- If Finland is seen as being located at the ‘edge of Europe’, then Karelia and Joensuu are at the ‘edge of Finland’ and we were well aware of this upon arriving. Geography, of course, dictates many things. We included a map of North Karelia in the first pages of our book and called it “The Realm of the Enchanted Forest” because that is how we came to experience the area. To us Karelia felt like a massive forest that had all these wonderful things in it: trees, mushrooms, berries – even fairies, some say – and all that ended up having a transformative effect on our life. For me personally, it was the community that made the biggest difference.
- Right, you were active in the Marthas (in Finnish Marttajärjestö) which, as you explain in your book, is a volunteer force of over forty thousand women and men “aiming to give people self-confidence and skills to take care of themselves and their families,” while also “sharing knowledge of food, cooking, growing produce, gardening, hygiene, budgeting, and running the household”. What was so transformative about this community of women (and men) that you call ‘sisterhood’ in the book?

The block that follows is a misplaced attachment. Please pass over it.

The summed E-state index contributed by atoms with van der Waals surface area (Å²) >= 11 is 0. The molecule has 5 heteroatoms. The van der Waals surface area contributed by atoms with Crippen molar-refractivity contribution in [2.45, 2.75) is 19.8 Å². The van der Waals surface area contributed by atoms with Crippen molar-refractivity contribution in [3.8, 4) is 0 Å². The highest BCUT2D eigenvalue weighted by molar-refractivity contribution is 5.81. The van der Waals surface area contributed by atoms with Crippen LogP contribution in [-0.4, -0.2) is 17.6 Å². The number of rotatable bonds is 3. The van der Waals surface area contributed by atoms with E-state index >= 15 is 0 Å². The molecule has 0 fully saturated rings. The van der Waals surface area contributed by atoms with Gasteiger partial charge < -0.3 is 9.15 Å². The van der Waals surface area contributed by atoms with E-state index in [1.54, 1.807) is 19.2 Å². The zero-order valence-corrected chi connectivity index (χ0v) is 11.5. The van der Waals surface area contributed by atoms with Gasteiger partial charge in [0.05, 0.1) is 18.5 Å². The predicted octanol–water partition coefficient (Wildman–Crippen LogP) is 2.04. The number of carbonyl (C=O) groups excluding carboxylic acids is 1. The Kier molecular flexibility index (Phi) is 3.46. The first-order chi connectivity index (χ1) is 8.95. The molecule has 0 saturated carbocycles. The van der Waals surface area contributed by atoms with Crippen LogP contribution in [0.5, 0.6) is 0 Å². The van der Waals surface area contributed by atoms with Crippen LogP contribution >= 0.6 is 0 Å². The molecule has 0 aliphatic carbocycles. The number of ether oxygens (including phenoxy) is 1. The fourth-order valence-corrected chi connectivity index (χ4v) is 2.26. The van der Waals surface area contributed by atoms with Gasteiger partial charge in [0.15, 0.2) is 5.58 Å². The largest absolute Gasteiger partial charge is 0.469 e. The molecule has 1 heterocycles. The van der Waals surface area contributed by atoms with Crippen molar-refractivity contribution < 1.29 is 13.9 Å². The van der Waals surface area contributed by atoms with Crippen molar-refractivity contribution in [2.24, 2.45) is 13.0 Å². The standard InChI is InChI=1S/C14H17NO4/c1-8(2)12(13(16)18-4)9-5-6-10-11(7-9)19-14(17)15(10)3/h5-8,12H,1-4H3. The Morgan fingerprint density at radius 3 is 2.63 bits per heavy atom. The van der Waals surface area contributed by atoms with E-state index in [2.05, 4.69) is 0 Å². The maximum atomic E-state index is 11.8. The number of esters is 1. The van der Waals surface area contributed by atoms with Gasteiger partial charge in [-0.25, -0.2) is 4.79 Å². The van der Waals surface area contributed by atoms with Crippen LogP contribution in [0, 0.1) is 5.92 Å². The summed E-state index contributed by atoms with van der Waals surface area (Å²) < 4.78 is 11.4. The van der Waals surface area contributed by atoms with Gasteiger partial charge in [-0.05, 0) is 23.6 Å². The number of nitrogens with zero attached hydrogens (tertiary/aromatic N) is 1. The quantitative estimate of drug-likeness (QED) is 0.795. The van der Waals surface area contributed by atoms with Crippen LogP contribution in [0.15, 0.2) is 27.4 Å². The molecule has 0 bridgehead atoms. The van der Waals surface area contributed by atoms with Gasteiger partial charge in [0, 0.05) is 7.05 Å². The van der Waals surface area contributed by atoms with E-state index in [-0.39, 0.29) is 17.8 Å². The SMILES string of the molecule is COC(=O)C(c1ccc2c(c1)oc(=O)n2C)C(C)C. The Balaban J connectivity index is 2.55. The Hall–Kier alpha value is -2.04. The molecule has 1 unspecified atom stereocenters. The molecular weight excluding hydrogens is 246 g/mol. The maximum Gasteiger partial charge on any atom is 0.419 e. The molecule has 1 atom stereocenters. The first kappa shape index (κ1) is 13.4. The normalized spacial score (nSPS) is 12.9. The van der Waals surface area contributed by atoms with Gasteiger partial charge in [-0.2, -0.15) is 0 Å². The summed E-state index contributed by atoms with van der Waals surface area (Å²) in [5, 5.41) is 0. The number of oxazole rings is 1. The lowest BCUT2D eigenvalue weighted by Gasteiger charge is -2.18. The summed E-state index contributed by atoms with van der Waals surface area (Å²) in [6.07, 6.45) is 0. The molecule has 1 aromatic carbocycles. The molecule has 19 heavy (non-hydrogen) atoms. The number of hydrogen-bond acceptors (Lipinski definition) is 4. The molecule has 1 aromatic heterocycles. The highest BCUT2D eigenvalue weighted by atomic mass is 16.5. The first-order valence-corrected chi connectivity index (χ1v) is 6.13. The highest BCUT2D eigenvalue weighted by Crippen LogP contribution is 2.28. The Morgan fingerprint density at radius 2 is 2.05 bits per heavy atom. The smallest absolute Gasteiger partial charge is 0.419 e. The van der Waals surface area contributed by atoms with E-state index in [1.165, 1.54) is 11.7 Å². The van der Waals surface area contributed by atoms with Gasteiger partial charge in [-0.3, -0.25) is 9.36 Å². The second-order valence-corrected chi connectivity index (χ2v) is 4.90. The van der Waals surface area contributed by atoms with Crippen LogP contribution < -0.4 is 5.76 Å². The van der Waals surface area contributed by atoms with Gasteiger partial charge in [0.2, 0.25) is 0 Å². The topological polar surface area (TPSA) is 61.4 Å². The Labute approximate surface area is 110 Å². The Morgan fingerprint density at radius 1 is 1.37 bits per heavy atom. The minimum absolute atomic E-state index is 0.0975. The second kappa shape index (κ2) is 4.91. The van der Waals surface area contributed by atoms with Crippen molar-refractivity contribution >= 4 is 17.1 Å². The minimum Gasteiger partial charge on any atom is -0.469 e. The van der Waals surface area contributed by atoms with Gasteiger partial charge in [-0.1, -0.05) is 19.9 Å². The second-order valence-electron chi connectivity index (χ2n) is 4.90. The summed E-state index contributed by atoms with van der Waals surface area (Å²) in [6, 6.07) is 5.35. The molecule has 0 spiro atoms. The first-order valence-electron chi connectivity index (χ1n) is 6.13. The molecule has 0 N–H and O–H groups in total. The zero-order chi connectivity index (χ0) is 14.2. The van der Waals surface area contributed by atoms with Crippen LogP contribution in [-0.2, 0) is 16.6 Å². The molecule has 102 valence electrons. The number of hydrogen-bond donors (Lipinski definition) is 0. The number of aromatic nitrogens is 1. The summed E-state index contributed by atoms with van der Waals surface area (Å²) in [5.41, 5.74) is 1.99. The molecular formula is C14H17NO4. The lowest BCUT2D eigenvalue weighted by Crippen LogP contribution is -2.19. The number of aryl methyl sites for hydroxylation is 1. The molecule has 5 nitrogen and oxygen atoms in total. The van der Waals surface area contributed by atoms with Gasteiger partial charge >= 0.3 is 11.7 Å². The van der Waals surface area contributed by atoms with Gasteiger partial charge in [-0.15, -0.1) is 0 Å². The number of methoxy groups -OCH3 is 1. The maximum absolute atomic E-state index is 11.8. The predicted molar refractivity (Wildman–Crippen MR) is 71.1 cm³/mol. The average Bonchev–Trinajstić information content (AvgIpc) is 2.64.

- Well, people think that the Marthas are just women, but also men can join and today they’re very vocal about welcoming everyone, LGBTQ people, new generations, Finns and foreigners, everyone. I love that in Finland even school kids learn how to cook, knit, and do crafts, they see where food comes from and how to prepare it. The whole thing is like a grandmother’s wisdom: buy seasonal – which is by the way very Japanese too – and this philosophy, these values are exactly what also my mother taught me, that health is the most important thing. To achieve that, you need to eat well. And to eat well, you need to buy seasonal food and learn how to cook it. This is a very valuable skill in our society especially today. But we tend to forget this, we go to the store, spend money, and support a food industry that is not always sustainable.